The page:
Canada: Changes To B.C. Labour Relations Code Proposed In Independent Review Panel Report

In February 2018, the British Columbia Minister of Labour, the Honourable Harry Bains, appointed an independent Labour Relations Code Review Panel (the "Panel"), which was afforded a broad mandate to review the B.C. Labour Relations Code, RSBC 1996, c. 244 (the "Code") and provide recommendations for any amendments.

In its consultation process, the Panel interviewed stakeholders and individuals at 10 public meetings across B.C., and met with groups including the BC Federation of Labour, the BC Business Council, the Arbitrators Association of B.C., the Labour Relations Board (the "Board") and the Labour Subsection of the Canadian Bar Association.

Entitled Recommendations for Amendments to the Labour Relations Code (the "Report"), the Panel's Report was publicly released on October 25, 2018.  It contains 29 recommendations. None of the proposed amendments would result in sea changes to the Code, but employers should be particularly aware of the following recommendations:

  • Relaxing the evidentiary burden to obtain remedial certification: The Panel concluded that remedial certification was the most effective deterrent and remedy for unfair labour practices, and recommended that the Board have wider discretion to order certification of a union where an employer committed unfair labour practices which interfered with a union drive, without requiring evidence that the requisite support would have been obtained if not for the unfair labour practice. If this recommendation is adopted, the Board is likely to see an increase in unfair labour practice complaints, as unions may view the relaxed standard as an alternate route to attaining certification.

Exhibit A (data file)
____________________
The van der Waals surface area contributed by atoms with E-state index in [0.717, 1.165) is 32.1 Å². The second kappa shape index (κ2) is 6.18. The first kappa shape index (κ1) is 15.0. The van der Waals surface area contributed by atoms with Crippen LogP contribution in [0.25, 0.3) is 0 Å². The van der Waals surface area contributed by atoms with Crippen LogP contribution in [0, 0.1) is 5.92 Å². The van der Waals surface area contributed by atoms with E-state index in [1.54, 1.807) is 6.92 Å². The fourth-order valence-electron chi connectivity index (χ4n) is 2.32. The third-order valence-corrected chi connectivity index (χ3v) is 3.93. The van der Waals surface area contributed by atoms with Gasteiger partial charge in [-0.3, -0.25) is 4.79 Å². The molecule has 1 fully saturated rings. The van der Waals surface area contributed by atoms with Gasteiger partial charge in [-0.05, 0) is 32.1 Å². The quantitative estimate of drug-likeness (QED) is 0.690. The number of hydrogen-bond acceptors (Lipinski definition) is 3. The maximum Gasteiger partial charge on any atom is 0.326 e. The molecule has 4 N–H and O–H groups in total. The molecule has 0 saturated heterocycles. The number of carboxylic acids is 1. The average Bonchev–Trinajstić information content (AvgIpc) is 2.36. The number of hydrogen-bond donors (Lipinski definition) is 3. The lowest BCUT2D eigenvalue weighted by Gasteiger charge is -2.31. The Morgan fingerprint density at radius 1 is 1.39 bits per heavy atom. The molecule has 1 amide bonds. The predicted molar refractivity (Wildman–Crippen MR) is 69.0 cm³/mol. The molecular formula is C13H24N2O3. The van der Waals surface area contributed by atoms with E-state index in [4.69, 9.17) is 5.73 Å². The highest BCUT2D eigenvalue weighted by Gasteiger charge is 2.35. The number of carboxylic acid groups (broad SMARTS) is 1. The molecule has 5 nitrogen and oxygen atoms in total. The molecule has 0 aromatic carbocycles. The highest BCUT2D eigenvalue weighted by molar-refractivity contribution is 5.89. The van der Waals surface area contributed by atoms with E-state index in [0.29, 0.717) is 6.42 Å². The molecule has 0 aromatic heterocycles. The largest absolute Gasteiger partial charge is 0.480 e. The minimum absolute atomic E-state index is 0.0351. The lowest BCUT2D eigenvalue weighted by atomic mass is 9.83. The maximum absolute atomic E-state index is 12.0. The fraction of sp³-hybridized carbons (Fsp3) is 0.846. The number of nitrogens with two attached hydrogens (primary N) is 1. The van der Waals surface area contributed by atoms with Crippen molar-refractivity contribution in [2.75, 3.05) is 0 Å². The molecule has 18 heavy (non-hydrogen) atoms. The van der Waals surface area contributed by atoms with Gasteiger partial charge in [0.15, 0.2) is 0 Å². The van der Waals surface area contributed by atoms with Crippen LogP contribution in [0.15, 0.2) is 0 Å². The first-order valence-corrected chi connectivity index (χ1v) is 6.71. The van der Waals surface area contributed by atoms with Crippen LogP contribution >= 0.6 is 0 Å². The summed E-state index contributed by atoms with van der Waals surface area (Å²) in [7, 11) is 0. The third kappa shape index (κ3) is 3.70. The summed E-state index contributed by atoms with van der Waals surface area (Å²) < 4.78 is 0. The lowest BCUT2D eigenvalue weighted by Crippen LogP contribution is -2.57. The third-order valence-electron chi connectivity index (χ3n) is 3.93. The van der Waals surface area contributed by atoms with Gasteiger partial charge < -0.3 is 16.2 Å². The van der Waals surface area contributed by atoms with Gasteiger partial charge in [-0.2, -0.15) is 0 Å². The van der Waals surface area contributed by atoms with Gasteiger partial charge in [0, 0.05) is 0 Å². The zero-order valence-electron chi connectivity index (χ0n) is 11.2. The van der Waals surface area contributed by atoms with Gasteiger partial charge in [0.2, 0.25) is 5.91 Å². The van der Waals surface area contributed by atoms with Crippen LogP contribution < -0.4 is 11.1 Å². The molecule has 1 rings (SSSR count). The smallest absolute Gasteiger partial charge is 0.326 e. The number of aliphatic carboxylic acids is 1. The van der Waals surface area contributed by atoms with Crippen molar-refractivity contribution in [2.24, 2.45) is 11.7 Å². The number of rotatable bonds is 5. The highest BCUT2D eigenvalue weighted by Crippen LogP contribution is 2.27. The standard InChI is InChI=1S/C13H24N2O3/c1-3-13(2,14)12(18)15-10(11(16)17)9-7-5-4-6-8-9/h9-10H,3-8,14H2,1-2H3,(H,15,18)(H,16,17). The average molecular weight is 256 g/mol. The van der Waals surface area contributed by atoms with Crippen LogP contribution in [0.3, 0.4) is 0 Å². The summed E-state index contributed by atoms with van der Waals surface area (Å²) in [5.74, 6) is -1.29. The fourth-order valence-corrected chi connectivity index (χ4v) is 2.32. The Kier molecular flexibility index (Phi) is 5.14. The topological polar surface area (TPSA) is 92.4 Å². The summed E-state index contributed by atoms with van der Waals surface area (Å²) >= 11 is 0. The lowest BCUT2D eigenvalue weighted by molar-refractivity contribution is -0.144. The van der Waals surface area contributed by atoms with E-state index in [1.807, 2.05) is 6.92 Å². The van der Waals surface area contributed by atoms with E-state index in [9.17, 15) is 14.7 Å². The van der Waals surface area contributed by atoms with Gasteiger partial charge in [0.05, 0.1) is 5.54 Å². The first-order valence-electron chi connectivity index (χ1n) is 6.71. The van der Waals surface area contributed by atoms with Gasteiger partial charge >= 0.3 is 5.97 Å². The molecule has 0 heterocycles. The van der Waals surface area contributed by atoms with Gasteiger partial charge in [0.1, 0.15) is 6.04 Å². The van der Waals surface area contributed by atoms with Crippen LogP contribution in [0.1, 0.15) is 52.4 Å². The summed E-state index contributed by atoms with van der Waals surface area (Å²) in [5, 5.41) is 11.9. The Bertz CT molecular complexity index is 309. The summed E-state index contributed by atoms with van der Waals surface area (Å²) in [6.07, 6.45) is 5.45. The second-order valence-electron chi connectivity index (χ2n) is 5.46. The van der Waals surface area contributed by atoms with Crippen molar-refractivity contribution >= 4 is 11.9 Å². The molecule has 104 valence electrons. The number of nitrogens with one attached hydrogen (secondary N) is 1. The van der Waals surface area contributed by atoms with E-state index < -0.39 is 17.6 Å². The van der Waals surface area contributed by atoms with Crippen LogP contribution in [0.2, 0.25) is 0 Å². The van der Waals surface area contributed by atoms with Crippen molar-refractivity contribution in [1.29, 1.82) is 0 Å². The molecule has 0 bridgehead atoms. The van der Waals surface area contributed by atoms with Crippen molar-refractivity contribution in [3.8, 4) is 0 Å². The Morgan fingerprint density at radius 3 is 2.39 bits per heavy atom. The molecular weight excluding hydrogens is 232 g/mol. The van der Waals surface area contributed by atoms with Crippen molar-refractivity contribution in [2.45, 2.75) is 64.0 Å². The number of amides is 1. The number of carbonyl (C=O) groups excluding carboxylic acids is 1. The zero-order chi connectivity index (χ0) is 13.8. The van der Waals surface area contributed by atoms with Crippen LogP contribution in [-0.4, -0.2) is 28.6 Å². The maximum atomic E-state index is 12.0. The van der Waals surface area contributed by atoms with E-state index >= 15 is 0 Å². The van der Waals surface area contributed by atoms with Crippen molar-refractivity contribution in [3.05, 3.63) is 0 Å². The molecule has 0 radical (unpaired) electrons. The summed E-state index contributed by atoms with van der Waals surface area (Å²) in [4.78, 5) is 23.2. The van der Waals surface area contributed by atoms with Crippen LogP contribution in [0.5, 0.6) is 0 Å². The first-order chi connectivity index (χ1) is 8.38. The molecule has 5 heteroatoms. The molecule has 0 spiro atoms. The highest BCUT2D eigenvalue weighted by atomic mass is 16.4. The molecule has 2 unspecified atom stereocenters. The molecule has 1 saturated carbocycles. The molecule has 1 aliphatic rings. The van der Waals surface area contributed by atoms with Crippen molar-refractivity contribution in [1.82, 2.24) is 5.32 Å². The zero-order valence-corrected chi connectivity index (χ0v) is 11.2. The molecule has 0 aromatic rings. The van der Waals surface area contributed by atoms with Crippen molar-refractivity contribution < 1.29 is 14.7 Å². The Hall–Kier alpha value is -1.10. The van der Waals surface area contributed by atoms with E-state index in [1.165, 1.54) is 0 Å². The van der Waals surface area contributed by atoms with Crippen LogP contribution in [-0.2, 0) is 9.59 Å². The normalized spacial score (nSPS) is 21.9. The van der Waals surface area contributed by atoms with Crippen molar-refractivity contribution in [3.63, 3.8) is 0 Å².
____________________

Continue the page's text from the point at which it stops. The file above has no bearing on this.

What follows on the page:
• Retaining secret ballot voting: Employers will be relieved that the majority of the Panel concluded that given the importance of voting in a democratic society, the current secret ballot vote should be retained as the second step in the union certification process. The majority concluded that under a "card check" system, which does not include a follow-up vote after the union has obtained a certain number of signed membership cards, employees would be afforded insufficient protection from intimidation and pressure from pro-union individuals, and that a secret ballot vote is most consistent with democratic norms. One member of the Panel dissented, recommending that B.C. return to a card-check process.
  • Shortened timeline for certification votes: The Panel recommended reducing the time period between an application for union certification and the secret ballot vote from 10 days to 5 days (exclusive of holidays and weekends).
  • Extension of membership card validity: The Panel recommended extending the validity of union membership cards from 90 days to six months, citing concerns that the 90-day validity period unduly inhibits union organizing efforts, particularly beyond single sites.